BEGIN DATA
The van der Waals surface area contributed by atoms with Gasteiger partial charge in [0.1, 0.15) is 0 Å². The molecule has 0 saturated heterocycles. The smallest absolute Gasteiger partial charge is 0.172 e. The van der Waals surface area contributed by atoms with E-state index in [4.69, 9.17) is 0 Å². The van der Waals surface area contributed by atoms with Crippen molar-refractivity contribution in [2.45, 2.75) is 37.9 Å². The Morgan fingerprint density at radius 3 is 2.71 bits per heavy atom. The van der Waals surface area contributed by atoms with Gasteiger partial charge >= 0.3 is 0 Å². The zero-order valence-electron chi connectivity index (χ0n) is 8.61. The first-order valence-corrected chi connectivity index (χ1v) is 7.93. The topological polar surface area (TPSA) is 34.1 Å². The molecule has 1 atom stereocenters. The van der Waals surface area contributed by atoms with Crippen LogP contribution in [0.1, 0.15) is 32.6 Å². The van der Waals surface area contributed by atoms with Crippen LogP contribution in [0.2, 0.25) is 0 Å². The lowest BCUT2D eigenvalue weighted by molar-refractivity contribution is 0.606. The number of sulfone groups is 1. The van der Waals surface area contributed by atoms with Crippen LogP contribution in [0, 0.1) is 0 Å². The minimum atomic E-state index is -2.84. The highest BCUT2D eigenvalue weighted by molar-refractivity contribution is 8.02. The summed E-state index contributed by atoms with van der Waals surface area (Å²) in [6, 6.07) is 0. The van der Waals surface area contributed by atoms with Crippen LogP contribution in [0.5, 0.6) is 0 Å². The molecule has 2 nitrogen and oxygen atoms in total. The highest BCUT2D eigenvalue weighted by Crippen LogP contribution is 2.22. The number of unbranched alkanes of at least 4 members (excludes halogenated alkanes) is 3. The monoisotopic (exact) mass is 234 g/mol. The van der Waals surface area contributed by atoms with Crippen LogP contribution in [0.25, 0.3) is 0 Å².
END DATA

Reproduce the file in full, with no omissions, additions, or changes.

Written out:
The van der Waals surface area contributed by atoms with Gasteiger partial charge in [0.1, 0.15) is 0 Å². The molecule has 0 saturated heterocycles. The smallest absolute Gasteiger partial charge is 0.172 e. The van der Waals surface area contributed by atoms with E-state index in [4.69, 9.17) is 0 Å². The van der Waals surface area contributed by atoms with Crippen molar-refractivity contribution in [2.45, 2.75) is 37.9 Å². The Morgan fingerprint density at radius 3 is 2.71 bits per heavy atom. The van der Waals surface area contributed by atoms with Gasteiger partial charge >= 0.3 is 0 Å². The zero-order valence-electron chi connectivity index (χ0n) is 8.61. The first-order valence-corrected chi connectivity index (χ1v) is 7.93. The topological polar surface area (TPSA) is 34.1 Å². The molecule has 1 atom stereocenters. The van der Waals surface area contributed by atoms with Crippen LogP contribution in [0.1, 0.15) is 32.6 Å². The van der Waals surface area contributed by atoms with Crippen LogP contribution in [0.2, 0.25) is 0 Å². The lowest BCUT2D eigenvalue weighted by molar-refractivity contribution is 0.606. The number of sulfone groups is 1. The van der Waals surface area contributed by atoms with Crippen LogP contribution in [0, 0.1) is 0 Å². The minimum atomic E-state index is -2.84. The highest BCUT2D eigenvalue weighted by molar-refractivity contribution is 8.02. The summed E-state index contributed by atoms with van der Waals surface area (Å²) in [6, 6.07) is 0. The van der Waals surface area contributed by atoms with Crippen LogP contribution in [0.5, 0.6) is 0 Å². The molecule has 2 nitrogen and oxygen atoms in total. The highest BCUT2D eigenvalue weighted by Crippen LogP contribution is 2.22. The number of unbranched alkanes of at least 4 members (excludes halogenated alkanes) is 3. The monoisotopic (exact) mass is 234 g/mol. The van der Waals surface area contributed by atoms with Crippen LogP contribution in [0.25, 0.3) is 0 Å².